It's not like it was his fault! She came a his with claws and talons and all hiss-hiss, give me your soul, you're not getting out of here alive. What was he supposed to do? Actually give her his soul? That's not how Percy Jackson does it. (Plus, those bargains never work out too well for the soul being sold...)
Soon enough Percy found out that he was a demigod (half human, half god). One of his parents (growing up without a father, there wasn't much question) is a Greek god. With Percy bursting pipes and using creek water to heal himself, well... Hello, Percy Jackson, son of Poseidon.
Which, here and now may not be the best thing. Zeus's lighting bolt has been stolen, and the main suspect is Poseidon, considering he has tried to overthrow his brother in the past. The god himself wouldn't do it, of course, but he could send a human hero - Percy Jackson. Percy Jackson who has no idea, what the Hades is going on, and why he's suddenly the bad guy.
Since I already mentioned him, what is the role of Zeus's other brother, Hades, in all of this? Chiron (and the oracle) consider Hades the man for Percy. So the main question remains: can Percy retrieve the lighting bolt (and his mother) from the king of the underworld before all Hades breaks loose?
Follow Percy and his humorous narration throught this series where he tries to die, get a girlfriend, and save the world (and somehow manages all three, without losing his hilarious sense of humor and charming cluelessness).
The characters in this story have special powers, thanks to their godly parents, but they are not perfect. Far from it: most of them have ADHD, dyslexia or both. They have trouble concentrating in "normal people school," because their minds are suited for the battlefield. When they are fighting medusae, giants or any other monsters, however, their ADHD allows them to focus on the many things that are happening all at once.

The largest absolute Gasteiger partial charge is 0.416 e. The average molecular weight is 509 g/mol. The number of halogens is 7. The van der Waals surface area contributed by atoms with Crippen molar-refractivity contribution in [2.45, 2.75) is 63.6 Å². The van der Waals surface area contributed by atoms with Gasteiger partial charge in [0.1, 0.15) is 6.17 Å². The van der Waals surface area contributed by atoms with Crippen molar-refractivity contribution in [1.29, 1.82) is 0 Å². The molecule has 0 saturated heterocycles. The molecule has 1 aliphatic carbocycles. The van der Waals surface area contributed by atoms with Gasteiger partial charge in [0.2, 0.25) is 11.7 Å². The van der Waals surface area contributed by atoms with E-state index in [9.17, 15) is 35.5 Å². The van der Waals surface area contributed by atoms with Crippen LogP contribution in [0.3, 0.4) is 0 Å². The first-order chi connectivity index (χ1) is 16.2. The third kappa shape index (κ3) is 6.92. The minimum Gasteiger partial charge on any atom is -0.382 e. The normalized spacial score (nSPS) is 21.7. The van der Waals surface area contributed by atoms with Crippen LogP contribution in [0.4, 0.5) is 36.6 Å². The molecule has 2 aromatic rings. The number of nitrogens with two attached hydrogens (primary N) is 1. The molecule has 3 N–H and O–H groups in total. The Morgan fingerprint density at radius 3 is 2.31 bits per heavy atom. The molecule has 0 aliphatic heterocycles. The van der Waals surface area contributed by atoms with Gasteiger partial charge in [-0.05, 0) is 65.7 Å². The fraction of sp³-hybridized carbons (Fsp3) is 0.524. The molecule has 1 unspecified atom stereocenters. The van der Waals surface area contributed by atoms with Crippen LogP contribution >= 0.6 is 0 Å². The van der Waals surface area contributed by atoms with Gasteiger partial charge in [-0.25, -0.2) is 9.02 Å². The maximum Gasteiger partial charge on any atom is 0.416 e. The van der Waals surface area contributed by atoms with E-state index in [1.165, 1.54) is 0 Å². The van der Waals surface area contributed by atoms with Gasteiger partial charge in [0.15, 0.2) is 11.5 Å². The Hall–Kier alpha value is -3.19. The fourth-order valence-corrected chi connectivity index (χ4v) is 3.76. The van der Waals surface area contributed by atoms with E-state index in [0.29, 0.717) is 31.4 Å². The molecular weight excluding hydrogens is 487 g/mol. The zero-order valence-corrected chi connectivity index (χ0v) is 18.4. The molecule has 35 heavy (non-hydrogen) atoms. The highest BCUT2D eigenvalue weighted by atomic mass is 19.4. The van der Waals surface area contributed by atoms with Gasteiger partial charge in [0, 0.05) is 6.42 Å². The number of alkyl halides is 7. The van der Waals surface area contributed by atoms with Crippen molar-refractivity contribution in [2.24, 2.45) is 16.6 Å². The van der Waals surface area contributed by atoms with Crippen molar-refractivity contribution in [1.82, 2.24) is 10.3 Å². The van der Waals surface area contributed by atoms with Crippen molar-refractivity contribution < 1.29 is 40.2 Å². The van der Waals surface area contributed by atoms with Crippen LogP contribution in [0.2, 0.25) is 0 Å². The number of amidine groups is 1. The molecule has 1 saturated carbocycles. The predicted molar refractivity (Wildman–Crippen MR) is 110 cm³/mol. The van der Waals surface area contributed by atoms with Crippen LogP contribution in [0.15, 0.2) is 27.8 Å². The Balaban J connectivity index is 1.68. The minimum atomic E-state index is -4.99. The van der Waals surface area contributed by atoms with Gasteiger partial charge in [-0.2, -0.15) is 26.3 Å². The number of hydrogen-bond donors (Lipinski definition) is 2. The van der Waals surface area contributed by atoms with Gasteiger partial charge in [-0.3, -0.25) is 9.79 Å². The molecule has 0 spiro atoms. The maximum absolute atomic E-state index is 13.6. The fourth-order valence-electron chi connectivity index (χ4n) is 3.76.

I really like that Rick shows us that their special abilities, however cool, they may be, bring more trouble than happiness... are more curse than blessing. Of course, they get to learn new skills, and make new friends, but they are all constantly on the run from monsters at a very young age, the only safe place being Camp Half-Blood.
Also, their abilities may spark jealously between the different cabins, which reminds me of the jealousy we have at school over inanimate objects. This could potentially cause some to turn to evil and well... just reminds us that fantasy worlds are not an escape from all of our everyday problems, they just show us the problems in a different light. If we see things from a magical angle, some of us ignore the serious things. We ignore the things between the lines... however, in "Percy Jackson," these things aren't even between the lines. They are right there in the text, so even the most ignorant people pay attention to them.
The main plot in Riordan's book is the adventures which Percy and his friends undertake in order to keep the mortals safe, but the series gives off a strong "troubled teen finds friends" vibe, that I really love. It shows that having special powers doesn't make being a teenager any easier. (AS IF it wasn't hard enough to begin with...)
Many fantasy and sci-fi books published currently try to pull out heart strings, and this one hits the bulls-eye.